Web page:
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N2 - Purpose Displaced supracondylar humerus fractures are treated with open or closed reduction and percutaneous pinning. In 2012, our management of patients with a displaced fracture changed from closed reduction in the emergency department (ED) to in situ splinting prior to closed reduction and pinning in the operating room (OR). The purpose of this study was to investigate if outcomes or complications differ between these two management methods. Methods Patients less than ten years old with a Gartland type II or III supracondylar humerus fracture between 2008 and 2016 were included. Cases of polytrauma were excluded. Radiographic outcomes were assessed at follow-up. The Fisher’s exact test was used for categorical variables and the Wilcoxon rank sums tests for continuous variables. Results In all, 157 patients were included, 89 with reduction in the ED and 68 without. There was no significant difference between the groups related to demographic factors or fracture characteristics. Patients managed without reduction in the ED had a lower average delay from ED to OR compared with those treated with reduction (16 hours versus 22 hours, p < 0.005) and a shorter hospital length of stay (34 hours versus 40 hours, p < 0.005). Conclusion No difference in complications or outcomes was found between patients with Type II or III supracondylar fractures treated initially with or without closed reduction in the ED. Patients treated without ED reduction were taken to the OR sooner and remained in the hospital for a shorter period of time. Splinting in situ reduces anaesthesia exposure without increasing postoperative complications or suboptimal outcomes.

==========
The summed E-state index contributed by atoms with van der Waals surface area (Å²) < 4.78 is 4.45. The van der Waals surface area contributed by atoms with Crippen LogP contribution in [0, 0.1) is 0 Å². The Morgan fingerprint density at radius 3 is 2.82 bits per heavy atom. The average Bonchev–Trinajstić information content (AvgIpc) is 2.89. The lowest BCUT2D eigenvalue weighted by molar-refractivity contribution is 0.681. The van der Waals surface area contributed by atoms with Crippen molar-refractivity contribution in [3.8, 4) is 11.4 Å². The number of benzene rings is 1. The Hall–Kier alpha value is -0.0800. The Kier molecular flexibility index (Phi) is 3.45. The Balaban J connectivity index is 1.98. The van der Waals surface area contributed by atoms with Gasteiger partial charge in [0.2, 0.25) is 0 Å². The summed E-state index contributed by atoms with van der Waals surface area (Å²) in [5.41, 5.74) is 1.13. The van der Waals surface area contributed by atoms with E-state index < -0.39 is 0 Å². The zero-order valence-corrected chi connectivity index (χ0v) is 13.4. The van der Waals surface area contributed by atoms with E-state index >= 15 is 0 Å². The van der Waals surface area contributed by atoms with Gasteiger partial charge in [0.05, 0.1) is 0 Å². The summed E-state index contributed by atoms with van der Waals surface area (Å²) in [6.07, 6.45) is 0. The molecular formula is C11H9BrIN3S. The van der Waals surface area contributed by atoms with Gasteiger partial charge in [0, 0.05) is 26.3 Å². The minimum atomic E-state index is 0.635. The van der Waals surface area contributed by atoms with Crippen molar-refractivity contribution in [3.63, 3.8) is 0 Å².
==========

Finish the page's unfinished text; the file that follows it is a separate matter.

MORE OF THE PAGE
AB - Purpose Displaced supracondylar humerus fractures are treated with open or closed reduction and percutaneous pinning. In 2012, our management of patients with a displaced fracture changed from closed reduction in the emergency department (ED) to in situ splinting prior to closed reduction and pinning in the operating room (OR). The purpose of this study was to investigate if outcomes or complications differ between these two management methods. Methods Patients less than ten years old with a Gartland type II or III supracondylar humerus fracture between 2008 and 2016 were included. Cases of polytrauma were excluded. Radiographic outcomes were assessed at follow-up. The Fisher’s exact test was used for categorical variables and the Wilcoxon rank sums tests for continuous variables. Results In all, 157 patients were included, 89 with reduction in the ED and 68 without. There was no significant difference between the groups related to demographic factors or fracture characteristics. Patients managed without reduction in the ED had a lower average delay from ED to OR compared with those treated with reduction (16 hours versus 22 hours, p < 0.005) and a shorter hospital length of stay (34 hours versus 40 hours, p < 0.005). Conclusion No difference in complications or outcomes was found between patients with Type II or III supracondylar fractures treated initially with or without closed reduction in the ED. Patients treated without ED reduction were taken to the OR sooner and remained in the hospital for a shorter period of time. Splinting in situ reduces anaesthesia exposure without increasing postoperative complications or suboptimal outcomes.

KW - Closed reduction

KW - Humerus fracture

KW - Paediatric

KW - Splinting in situ